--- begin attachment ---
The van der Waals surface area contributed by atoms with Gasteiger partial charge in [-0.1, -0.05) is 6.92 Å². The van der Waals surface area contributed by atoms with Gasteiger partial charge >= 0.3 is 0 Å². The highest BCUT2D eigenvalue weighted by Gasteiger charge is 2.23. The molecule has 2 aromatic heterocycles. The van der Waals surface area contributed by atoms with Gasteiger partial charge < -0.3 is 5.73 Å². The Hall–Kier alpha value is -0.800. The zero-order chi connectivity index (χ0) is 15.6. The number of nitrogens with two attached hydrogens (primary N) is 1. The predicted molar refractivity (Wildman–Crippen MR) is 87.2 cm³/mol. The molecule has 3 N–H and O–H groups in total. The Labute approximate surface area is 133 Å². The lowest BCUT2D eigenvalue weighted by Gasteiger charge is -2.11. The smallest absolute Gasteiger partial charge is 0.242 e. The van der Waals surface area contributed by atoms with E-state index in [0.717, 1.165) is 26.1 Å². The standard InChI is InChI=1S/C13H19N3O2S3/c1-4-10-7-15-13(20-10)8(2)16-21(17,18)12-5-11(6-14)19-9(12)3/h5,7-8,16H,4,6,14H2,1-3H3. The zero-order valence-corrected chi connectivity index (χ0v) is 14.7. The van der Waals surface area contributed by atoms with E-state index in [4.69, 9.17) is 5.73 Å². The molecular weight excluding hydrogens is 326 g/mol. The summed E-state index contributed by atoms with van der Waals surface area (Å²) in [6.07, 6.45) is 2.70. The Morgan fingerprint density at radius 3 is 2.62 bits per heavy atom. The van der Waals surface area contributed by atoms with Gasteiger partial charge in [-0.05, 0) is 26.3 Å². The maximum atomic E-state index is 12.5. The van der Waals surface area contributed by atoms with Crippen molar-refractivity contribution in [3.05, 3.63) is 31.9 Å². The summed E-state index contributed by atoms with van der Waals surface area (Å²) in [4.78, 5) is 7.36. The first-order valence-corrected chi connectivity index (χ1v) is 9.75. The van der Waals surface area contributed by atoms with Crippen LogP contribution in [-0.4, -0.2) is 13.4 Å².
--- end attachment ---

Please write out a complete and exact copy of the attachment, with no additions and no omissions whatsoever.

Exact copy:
The van der Waals surface area contributed by atoms with Gasteiger partial charge in [-0.1, -0.05) is 6.92 Å². The van der Waals surface area contributed by atoms with Gasteiger partial charge >= 0.3 is 0 Å². The highest BCUT2D eigenvalue weighted by Gasteiger charge is 2.23. The molecule has 2 aromatic heterocycles. The van der Waals surface area contributed by atoms with Gasteiger partial charge < -0.3 is 5.73 Å². The Hall–Kier alpha value is -0.800. The zero-order chi connectivity index (χ0) is 15.6. The number of nitrogens with two attached hydrogens (primary N) is 1. The predicted molar refractivity (Wildman–Crippen MR) is 87.2 cm³/mol. The molecule has 3 N–H and O–H groups in total. The Labute approximate surface area is 133 Å². The lowest BCUT2D eigenvalue weighted by Gasteiger charge is -2.11. The smallest absolute Gasteiger partial charge is 0.242 e. The van der Waals surface area contributed by atoms with E-state index in [0.717, 1.165) is 26.1 Å². The standard InChI is InChI=1S/C13H19N3O2S3/c1-4-10-7-15-13(20-10)8(2)16-21(17,18)12-5-11(6-14)19-9(12)3/h5,7-8,16H,4,6,14H2,1-3H3. The zero-order valence-corrected chi connectivity index (χ0v) is 14.7. The van der Waals surface area contributed by atoms with E-state index in [4.69, 9.17) is 5.73 Å². The molecular weight excluding hydrogens is 326 g/mol. The summed E-state index contributed by atoms with van der Waals surface area (Å²) in [6.07, 6.45) is 2.70. The Morgan fingerprint density at radius 3 is 2.62 bits per heavy atom. The van der Waals surface area contributed by atoms with Gasteiger partial charge in [-0.05, 0) is 26.3 Å². The maximum atomic E-state index is 12.5. The van der Waals surface area contributed by atoms with Crippen molar-refractivity contribution in [3.05, 3.63) is 31.9 Å². The summed E-state index contributed by atoms with van der Waals surface area (Å²) in [4.78, 5) is 7.36. The first-order valence-corrected chi connectivity index (χ1v) is 9.75. The van der Waals surface area contributed by atoms with Crippen LogP contribution in [-0.4, -0.2) is 13.4 Å².